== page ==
The EPNRC dictated the scope and main directions of revisions when it first requested the MEP to draft proposed language in January 2011. The EPNRC requested a draft focusing on specific areas ("eight plus one" topics) with "limited goals and a focus on key points," according to the same article. (For one version of the list of the "eight plus one" focus points, see the October 2011 brief by Winston & Strawn.) Many Chinese scholars reportedly believe that the EPNRC limited the scope of revisions in order to avoid conflicts among central-level ministries, commissions, and local governments, according to the December 6 and December 8 Caixin articles.

Authorities conducted research and solicited suggestions from select central- and local-level officials in the period between the February and September drafts. In April 2011, the EPNRC in conjunction with MEP conducted research on implementation of the EPL in at least two provinces—Hunan and Hubei (Caixin, via QQ.com, 6 December 11). In addition, the organizations held at least three forums to discuss the proposed revisions and to collect suggestions from central-level ministries, legal experts, and local people's congresses and governments in Wuhan city, according to the December 6 Caixin article, and in two locations in Hunan province (NPC, via Yueyang Daily, 18 April 11 and National People's Congress, 13 April 11).

It appears that authorities have not yet solicited input from the public or the environmental non-governmental sector. One organization, however, the MEP-affiliated All-China Environmental Protection Federation (ACEF), apparently has on its own initiative, tried to engage in the drafting process. In March 2011, the United Nations Development Program and the ACEF convened a small forum with ACEF representatives and a few legal experts to discuss the MEP proposed draft revisions, according to a 7 March 11 ACEF article. The same article did not provide information about if or how the opinions voiced at this meeting were incorporated into the drafting process. Authorities have not yet solicited suggestions from the general public and will not likely do so until the NPC Standing Committee completes the first reading of the draft revisions. A 2008 Standing Committee mandate stipulates that, in general, authorities make draft laws available to and solicit suggestions from the public (NPC Standing Committee. 21 April 08). China's Legislation Law also provides for public input on draft laws (Article 35). A September 2009 article by Jamie Horsley includes a discussion of public participation in legislative processes. According to this article, soliciting public input on most draft laws has become a fairly standard practice.

Background and Drafting Process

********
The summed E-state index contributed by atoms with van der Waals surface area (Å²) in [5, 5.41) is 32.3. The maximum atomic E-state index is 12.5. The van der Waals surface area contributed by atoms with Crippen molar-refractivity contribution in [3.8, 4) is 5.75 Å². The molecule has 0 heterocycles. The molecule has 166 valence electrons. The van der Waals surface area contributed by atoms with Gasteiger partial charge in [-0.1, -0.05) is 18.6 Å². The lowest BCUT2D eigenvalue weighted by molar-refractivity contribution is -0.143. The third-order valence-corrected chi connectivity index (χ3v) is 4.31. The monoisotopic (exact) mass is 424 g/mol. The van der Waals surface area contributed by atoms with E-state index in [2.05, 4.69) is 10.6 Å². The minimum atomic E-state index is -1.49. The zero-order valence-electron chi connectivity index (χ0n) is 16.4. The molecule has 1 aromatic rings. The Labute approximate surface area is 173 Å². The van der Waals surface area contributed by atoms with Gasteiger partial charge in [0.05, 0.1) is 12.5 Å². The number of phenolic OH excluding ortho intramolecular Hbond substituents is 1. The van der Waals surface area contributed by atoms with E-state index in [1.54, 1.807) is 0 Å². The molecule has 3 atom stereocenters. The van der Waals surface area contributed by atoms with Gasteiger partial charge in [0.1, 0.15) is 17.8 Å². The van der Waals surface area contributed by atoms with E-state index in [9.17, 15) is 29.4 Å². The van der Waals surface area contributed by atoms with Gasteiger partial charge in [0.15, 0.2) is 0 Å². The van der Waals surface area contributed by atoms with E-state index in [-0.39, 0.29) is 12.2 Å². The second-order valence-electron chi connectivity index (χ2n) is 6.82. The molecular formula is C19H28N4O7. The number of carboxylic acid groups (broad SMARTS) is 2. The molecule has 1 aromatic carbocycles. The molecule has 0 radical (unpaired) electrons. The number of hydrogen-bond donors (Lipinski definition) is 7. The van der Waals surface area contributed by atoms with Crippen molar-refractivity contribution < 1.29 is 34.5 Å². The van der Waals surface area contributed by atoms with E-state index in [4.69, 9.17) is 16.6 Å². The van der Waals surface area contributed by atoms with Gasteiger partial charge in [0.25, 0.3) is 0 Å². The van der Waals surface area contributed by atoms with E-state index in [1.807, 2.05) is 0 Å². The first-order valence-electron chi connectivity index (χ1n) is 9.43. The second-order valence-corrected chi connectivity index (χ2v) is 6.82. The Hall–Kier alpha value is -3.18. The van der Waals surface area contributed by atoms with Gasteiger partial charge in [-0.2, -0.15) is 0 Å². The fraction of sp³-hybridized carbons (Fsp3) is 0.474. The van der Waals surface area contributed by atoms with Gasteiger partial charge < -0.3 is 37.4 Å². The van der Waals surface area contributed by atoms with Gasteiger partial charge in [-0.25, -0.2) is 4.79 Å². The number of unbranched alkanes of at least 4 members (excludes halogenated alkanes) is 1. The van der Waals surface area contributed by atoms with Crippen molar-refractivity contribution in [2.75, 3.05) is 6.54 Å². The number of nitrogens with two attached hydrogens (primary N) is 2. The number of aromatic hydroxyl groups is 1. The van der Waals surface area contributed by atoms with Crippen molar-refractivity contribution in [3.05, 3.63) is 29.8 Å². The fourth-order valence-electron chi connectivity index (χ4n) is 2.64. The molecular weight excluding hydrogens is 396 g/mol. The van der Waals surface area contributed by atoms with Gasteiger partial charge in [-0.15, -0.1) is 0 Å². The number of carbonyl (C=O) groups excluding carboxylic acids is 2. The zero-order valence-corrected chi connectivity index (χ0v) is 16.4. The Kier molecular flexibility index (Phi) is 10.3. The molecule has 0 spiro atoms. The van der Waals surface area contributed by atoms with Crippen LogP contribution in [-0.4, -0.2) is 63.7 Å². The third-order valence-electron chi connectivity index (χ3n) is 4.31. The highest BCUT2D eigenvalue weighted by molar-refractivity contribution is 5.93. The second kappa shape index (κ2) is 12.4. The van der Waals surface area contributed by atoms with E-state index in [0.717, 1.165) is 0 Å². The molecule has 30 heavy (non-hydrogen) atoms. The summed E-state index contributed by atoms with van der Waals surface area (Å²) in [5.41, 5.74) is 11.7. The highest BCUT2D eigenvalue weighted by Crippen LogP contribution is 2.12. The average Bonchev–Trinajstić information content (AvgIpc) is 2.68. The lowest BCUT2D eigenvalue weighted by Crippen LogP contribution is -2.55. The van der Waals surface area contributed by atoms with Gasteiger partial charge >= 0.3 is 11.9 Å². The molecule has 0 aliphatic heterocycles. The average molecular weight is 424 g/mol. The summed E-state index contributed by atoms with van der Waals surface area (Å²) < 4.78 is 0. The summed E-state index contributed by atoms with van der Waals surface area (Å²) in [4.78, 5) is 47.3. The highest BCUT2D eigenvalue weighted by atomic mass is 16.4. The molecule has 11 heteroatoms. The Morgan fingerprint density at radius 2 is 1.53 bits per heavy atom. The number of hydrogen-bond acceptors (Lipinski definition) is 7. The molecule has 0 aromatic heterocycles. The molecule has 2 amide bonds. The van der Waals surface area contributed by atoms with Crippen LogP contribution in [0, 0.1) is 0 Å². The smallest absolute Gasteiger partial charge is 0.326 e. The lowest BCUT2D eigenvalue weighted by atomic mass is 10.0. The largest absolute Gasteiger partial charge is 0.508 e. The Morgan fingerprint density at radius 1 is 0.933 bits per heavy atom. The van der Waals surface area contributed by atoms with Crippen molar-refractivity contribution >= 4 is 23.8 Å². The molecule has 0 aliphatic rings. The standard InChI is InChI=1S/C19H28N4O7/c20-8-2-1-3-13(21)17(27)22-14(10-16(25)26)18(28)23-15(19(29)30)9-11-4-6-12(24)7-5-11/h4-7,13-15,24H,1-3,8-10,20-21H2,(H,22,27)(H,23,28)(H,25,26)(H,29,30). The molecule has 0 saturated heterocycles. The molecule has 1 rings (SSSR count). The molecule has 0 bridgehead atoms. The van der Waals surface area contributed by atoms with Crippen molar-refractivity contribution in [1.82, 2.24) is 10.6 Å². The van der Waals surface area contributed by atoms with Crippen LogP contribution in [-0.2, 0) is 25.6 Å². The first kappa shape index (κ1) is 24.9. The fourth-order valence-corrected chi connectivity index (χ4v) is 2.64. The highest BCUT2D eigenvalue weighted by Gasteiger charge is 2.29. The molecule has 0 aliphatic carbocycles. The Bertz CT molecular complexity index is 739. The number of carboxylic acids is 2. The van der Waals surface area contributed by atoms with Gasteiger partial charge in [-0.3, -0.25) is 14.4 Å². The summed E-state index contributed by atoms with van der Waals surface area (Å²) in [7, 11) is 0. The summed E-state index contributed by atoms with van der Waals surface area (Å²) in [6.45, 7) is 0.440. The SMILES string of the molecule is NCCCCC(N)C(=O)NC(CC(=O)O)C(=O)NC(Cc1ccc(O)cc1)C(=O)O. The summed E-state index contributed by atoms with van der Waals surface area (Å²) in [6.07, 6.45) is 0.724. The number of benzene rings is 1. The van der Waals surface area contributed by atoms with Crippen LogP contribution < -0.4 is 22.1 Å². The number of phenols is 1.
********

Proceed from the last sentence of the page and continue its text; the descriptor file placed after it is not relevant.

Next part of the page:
Chinese lawmakers passed the Provisional EPL in 1979 and the EPL in 1989, which they have not amended since, despite worsening environmental problems and calls to amend the law, according to the December 8 Caixin article. In the interim, the article argues, lawmakers enacted almost 30 other environmental laws, the provisions of which reportedly became surrogates for the EPL. According to the same article, one Chinese scholar noted that the EPL has existed in name only for many years. In recent years, calls to revise the law came in rapid succession, according to the December 6 Caixin article, via QQ.com. The NPC received 75 motions to revise the EPL between 1995 and 2011, according to the April 13 NPC article.

The drafting process consists of several major steps, is ongoing, and the proposed revisions still contain new language related to environmental transparency. In January 2011, the EPNRC formally requested the MEP submit draft revisions to the EPL for review during the 2011 legislative session that ended in March 2012, according to the December 8 Caixin article. In February 2011, after MEP officials drafted proposed revisions, the ministry reportedly provided a draft (xiugai jianyi chugao) for limited circulation to gather suggestions from ministries, commissions, and local officials (Caixin, 5 December 11 and 6 December 11). On September 7, after considering research findings and suggestions, the MEP sent the revised draft to the EPNRC, according to the December 5 Caixin article. In early November, after the EPNRC made revisions, it sent the EPL "examination draft" (songshengao) revisions to the NPC Standing Committee, according to the same article. According to the December 6 Caixin article, authorities are still making changes to the draft. While scholars believe the new draft revisions still may be unenforceable because they lack explicit penalties, the revisions for the time being still contain some “bright spots.” For example, the September draft reportedly still includes some new language related to governmental and enterprise environmental transparency.

For more information on environmental law and its implementation, as well as public participation in environmental policymaking and environmental transparency, see Section II—The Environment in the CECC 2011 Annual Report.